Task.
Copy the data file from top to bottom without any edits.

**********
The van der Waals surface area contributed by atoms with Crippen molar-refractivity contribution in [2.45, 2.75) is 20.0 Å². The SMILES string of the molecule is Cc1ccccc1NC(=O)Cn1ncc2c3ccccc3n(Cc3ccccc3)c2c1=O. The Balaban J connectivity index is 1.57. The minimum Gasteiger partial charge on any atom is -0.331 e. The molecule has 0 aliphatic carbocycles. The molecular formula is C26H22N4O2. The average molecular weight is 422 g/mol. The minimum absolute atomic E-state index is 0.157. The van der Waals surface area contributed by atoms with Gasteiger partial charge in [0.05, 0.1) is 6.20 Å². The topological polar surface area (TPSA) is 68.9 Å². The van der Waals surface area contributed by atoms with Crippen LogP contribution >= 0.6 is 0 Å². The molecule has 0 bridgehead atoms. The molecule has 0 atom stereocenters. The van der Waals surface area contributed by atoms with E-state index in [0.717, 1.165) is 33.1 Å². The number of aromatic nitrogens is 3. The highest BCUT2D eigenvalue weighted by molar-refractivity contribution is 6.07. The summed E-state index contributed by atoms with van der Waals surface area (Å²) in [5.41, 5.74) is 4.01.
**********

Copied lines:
The van der Waals surface area contributed by atoms with Crippen molar-refractivity contribution in [2.45, 2.75) is 20.0 Å². The SMILES string of the molecule is Cc1ccccc1NC(=O)Cn1ncc2c3ccccc3n(Cc3ccccc3)c2c1=O. The Balaban J connectivity index is 1.57. The minimum Gasteiger partial charge on any atom is -0.331 e. The molecule has 0 aliphatic carbocycles. The molecular formula is C26H22N4O2. The average molecular weight is 422 g/mol. The minimum absolute atomic E-state index is 0.157. The van der Waals surface area contributed by atoms with Gasteiger partial charge in [0.05, 0.1) is 6.20 Å². The topological polar surface area (TPSA) is 68.9 Å². The van der Waals surface area contributed by atoms with Crippen LogP contribution >= 0.6 is 0 Å². The molecule has 0 bridgehead atoms. The molecule has 0 atom stereocenters. The van der Waals surface area contributed by atoms with E-state index in [0.717, 1.165) is 33.1 Å². The number of aromatic nitrogens is 3. The highest BCUT2D eigenvalue weighted by molar-refractivity contribution is 6.07. The summed E-state index contributed by atoms with van der Waals surface area (Å²) in [5.41, 5.74) is 4.01.